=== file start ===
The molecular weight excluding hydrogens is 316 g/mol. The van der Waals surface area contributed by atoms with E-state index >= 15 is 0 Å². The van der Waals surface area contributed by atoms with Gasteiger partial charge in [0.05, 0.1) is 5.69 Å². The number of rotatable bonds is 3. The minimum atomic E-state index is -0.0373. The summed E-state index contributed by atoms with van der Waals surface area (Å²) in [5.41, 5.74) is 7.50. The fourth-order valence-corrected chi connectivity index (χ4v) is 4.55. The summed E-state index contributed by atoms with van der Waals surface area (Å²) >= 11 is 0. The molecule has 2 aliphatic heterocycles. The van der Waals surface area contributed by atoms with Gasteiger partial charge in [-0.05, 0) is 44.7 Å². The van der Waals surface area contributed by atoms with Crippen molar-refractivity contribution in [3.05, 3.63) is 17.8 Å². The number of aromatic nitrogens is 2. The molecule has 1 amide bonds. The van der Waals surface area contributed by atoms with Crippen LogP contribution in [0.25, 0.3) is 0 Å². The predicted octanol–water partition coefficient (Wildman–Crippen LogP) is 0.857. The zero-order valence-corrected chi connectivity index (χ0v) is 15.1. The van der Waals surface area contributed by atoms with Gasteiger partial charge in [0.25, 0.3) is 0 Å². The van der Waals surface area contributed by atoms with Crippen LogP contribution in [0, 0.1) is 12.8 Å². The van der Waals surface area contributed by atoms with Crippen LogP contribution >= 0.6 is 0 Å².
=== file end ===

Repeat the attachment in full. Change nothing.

The molecular weight excluding hydrogens is 316 g/mol. The van der Waals surface area contributed by atoms with E-state index >= 15 is 0 Å². The van der Waals surface area contributed by atoms with Gasteiger partial charge in [0.05, 0.1) is 5.69 Å². The number of rotatable bonds is 3. The minimum atomic E-state index is -0.0373. The summed E-state index contributed by atoms with van der Waals surface area (Å²) in [5.41, 5.74) is 7.50. The fourth-order valence-corrected chi connectivity index (χ4v) is 4.55. The summed E-state index contributed by atoms with van der Waals surface area (Å²) >= 11 is 0. The molecule has 2 aliphatic heterocycles. The van der Waals surface area contributed by atoms with Gasteiger partial charge in [-0.05, 0) is 44.7 Å². The van der Waals surface area contributed by atoms with Crippen molar-refractivity contribution in [3.05, 3.63) is 17.8 Å². The number of aromatic nitrogens is 2. The molecule has 1 amide bonds. The van der Waals surface area contributed by atoms with Crippen LogP contribution in [0.25, 0.3) is 0 Å². The predicted octanol–water partition coefficient (Wildman–Crippen LogP) is 0.857. The zero-order valence-corrected chi connectivity index (χ0v) is 15.1. The van der Waals surface area contributed by atoms with Gasteiger partial charge in [0.25, 0.3) is 0 Å². The van der Waals surface area contributed by atoms with Crippen LogP contribution in [0, 0.1) is 12.8 Å². The van der Waals surface area contributed by atoms with Crippen LogP contribution >= 0.6 is 0 Å².